Malignant Ulcers or Wounds


  • Malignant ulcers or wounds can be caused by direct invasion of the skin by a primary tumour or by metastasis to the skin
  • These wounds can have both ulcerative and fungating features
  • Odour and discharge are common problems with malignant wounds
  • Pain, infection and bleeding can also occur
  • The psychological distress to the patient or caregivers caused by these wounds should also be addressed
  • These wounds rarely heal but the symptoms can usually be controlled with good assessment and management
  • Malignant wounds occur in 5-10% of patient with metastatic disease, most commonly in breast cancer and melanoma
  • Rare in children
  • Can occur with rhabdomyosarcomas


(see Foreword)

  • A clinical assessment is usually all that is required
  • It is important to review the symptoms of odour, discharge, pain, bleeding and psychological impact when assessing the wound
  • Swab cultures can sometimes be helpful to determine the need for antimicrobial treatment. Local bacterial colonization of the wound is expected and should be treated with topical cleansing, debridement as appropriate, and antimicrobial creams. If there are signs of systemic infection, the use of oral or intravenous antibiotics may be considered
  • Wound location, size, appearance, exudate, odour, condition of surrounding skin and pain should all be assessed
  • The potential for serious complications, such as haemorrhage, vessel compression or airway obstruction should be evaluated and a plan developed for management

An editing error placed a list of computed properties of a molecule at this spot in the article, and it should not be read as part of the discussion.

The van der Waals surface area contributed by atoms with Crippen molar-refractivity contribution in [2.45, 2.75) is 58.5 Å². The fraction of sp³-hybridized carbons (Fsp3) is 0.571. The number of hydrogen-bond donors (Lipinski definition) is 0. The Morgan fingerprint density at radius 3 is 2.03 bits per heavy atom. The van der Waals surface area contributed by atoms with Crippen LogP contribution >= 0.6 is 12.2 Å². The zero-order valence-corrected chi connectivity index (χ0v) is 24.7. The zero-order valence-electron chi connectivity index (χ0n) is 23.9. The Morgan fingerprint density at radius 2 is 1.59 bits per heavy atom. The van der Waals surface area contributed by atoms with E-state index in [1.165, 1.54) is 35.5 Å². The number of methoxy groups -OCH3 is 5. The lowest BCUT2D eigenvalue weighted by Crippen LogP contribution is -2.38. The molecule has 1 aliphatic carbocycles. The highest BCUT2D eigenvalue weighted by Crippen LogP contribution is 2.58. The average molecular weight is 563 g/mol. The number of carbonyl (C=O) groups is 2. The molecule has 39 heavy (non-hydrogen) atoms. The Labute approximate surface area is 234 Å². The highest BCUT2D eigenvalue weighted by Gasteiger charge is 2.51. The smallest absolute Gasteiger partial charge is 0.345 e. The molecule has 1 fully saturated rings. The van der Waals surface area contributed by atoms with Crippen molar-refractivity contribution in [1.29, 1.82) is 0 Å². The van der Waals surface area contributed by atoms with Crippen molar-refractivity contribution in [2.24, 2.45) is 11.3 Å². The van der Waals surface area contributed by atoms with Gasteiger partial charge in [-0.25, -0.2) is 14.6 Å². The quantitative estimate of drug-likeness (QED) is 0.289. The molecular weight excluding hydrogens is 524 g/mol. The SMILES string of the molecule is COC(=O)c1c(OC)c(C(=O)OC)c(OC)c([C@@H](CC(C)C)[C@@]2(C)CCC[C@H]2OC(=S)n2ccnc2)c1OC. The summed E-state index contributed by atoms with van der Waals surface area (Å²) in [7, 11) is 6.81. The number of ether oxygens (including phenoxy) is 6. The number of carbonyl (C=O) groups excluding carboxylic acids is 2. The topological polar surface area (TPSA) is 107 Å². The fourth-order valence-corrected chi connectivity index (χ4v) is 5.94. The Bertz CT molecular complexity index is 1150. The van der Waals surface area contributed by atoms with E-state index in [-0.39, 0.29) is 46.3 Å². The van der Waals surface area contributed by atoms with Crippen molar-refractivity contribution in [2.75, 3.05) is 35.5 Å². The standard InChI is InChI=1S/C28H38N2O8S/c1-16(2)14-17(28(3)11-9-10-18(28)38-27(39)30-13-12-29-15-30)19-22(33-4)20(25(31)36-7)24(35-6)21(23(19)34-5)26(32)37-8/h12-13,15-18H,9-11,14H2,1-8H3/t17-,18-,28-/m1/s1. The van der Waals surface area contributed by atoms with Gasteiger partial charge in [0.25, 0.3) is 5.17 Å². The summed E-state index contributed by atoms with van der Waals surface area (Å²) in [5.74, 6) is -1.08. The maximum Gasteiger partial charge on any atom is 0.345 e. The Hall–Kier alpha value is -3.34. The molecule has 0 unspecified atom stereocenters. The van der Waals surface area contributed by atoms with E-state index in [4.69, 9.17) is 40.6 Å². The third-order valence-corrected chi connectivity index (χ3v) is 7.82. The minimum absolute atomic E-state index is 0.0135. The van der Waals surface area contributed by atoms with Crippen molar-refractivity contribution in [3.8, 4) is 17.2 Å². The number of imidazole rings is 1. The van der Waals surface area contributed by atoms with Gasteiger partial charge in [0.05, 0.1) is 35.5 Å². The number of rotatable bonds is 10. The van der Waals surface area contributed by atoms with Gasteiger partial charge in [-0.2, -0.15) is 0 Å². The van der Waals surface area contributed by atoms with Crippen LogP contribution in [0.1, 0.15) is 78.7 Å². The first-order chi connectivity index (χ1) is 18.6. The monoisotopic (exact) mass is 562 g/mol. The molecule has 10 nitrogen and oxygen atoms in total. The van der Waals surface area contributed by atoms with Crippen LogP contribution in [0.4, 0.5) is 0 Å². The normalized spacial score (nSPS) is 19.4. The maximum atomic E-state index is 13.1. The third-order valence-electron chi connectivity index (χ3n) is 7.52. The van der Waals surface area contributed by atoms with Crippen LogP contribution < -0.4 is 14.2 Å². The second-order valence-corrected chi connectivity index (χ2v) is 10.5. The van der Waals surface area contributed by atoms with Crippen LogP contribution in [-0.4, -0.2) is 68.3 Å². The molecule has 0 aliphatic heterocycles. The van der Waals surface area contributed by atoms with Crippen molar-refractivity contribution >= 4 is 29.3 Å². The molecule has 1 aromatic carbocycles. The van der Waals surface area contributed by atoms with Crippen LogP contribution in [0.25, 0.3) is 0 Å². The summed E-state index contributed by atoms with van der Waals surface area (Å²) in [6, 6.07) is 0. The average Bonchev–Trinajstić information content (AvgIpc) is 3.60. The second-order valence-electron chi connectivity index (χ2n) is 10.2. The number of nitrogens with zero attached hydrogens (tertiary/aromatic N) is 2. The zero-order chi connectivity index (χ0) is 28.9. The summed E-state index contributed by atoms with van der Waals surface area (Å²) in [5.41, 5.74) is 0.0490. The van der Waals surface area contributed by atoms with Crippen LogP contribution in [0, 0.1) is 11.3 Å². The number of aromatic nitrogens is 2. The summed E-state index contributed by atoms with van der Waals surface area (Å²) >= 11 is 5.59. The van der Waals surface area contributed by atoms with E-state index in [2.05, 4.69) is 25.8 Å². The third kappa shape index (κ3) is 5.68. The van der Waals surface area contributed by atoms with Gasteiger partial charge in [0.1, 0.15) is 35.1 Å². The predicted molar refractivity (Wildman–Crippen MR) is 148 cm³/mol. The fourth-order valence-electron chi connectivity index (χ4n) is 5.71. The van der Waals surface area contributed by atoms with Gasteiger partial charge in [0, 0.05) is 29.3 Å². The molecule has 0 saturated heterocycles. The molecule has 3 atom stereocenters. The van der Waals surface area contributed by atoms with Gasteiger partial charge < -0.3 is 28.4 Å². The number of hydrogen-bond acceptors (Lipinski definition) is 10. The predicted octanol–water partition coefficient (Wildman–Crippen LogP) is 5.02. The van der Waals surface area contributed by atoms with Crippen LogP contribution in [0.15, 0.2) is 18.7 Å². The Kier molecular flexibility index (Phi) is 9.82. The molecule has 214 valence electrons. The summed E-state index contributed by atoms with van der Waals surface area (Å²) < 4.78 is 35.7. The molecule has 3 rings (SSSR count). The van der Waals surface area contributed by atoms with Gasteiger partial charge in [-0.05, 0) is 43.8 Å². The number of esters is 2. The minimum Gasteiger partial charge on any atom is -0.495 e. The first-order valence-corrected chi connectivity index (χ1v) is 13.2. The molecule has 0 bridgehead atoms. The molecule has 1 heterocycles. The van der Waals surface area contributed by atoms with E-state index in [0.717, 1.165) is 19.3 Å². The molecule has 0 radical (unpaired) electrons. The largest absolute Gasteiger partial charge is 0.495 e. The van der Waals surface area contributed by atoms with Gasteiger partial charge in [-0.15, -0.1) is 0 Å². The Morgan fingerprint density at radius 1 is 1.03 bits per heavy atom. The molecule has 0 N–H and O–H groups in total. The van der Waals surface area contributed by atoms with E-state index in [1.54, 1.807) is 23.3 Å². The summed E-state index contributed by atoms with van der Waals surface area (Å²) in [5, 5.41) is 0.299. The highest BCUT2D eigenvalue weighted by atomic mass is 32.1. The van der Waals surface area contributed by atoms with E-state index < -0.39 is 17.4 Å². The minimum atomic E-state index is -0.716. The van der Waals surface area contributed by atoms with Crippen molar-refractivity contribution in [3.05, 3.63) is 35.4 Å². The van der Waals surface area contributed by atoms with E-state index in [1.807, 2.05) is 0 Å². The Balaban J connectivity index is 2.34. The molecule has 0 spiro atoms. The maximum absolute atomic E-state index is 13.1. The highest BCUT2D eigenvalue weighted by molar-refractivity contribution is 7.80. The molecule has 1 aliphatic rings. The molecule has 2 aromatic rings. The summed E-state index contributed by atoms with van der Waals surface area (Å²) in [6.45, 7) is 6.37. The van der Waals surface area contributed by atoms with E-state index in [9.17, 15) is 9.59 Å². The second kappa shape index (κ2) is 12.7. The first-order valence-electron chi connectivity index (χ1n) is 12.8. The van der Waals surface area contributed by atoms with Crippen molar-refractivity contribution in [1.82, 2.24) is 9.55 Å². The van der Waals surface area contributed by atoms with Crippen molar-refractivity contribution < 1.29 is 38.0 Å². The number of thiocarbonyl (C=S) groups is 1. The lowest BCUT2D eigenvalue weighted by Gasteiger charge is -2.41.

Cleaning the Wound

  • Wound cleansing reduces odour by removing necrotic tissue and decreasing bacterial counts
  • Gentle irrigation of the wound with normal saline is helpful and can be done as often as needed
  • Good handwashing is very important in caring for malignant wounds
  • Local debridement can be performed by very gently scrubbing the necrotic areas with gauze saturated with saline or wound cleanser. This must be done carefully and gently to avoid bleeding or pain
  • Topical antimicrobial ointments or creams can be helpful


  • The inflammation and oedema of malignant wounds can cause significant exudate (drainage)
  • Dressings should be selected that can best conceal the wound, absorb exudate and reduce odour
  • Dressings are generally changed 1-2 times per day based on the amount of exudates and odour
  • Menstrual pads can be especially effective because of their good absorption and availability

Odour Control

  • Wound odour is caused from bacterial overgrowth and necrotic tissue
  • Managing odour is extremely important for the well-being of the patient and family
  • Wound cleaning and dressings for exudates/discharge (as mentioned above) is important to reduce odour
  • Metronidazole (orally or topically) can be very helpful
    • Metronidazole 500 mg bid or tid PO/IV
    • Gel or injectable metronidazole can be applied (not injected) on the wound with each dressing change
    • Metronidazole capsules/tablets can also be broken and the powder contents sprinkled onto the wound with each dressing change
  • Activated-charcoal dressings or a basket of charcoal placed under the bed or table can help absorb and reduce odour